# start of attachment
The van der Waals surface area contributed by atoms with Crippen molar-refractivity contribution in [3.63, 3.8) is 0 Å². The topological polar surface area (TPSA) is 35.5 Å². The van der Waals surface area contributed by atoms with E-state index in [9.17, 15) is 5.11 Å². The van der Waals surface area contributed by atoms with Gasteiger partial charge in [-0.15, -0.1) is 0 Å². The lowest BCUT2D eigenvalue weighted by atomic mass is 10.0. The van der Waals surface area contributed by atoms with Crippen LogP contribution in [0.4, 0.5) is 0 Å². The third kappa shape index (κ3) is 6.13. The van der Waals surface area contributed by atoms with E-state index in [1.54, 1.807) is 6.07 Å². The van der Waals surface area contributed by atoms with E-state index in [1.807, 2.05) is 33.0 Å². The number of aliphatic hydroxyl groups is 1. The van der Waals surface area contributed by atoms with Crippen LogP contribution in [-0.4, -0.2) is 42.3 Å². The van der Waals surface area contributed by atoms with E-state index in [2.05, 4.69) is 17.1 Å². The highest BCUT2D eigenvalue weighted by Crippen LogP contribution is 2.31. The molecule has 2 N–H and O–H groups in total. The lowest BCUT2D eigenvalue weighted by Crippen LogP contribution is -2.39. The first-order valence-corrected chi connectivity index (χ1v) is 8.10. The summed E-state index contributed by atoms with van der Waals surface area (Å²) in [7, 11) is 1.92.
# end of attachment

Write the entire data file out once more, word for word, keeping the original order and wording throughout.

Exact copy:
The van der Waals surface area contributed by atoms with Crippen molar-refractivity contribution in [3.63, 3.8) is 0 Å². The topological polar surface area (TPSA) is 35.5 Å². The van der Waals surface area contributed by atoms with E-state index in [9.17, 15) is 5.11 Å². The van der Waals surface area contributed by atoms with Gasteiger partial charge in [-0.15, -0.1) is 0 Å². The lowest BCUT2D eigenvalue weighted by atomic mass is 10.0. The van der Waals surface area contributed by atoms with Crippen LogP contribution in [0.4, 0.5) is 0 Å². The third kappa shape index (κ3) is 6.13. The van der Waals surface area contributed by atoms with E-state index in [1.54, 1.807) is 6.07 Å². The van der Waals surface area contributed by atoms with E-state index in [1.807, 2.05) is 33.0 Å². The number of aliphatic hydroxyl groups is 1. The van der Waals surface area contributed by atoms with Crippen LogP contribution in [-0.4, -0.2) is 42.3 Å². The van der Waals surface area contributed by atoms with E-state index in [2.05, 4.69) is 17.1 Å². The highest BCUT2D eigenvalue weighted by Crippen LogP contribution is 2.31. The molecule has 2 N–H and O–H groups in total. The lowest BCUT2D eigenvalue weighted by Crippen LogP contribution is -2.39. The first-order valence-corrected chi connectivity index (χ1v) is 8.10. The summed E-state index contributed by atoms with van der Waals surface area (Å²) in [7, 11) is 1.92.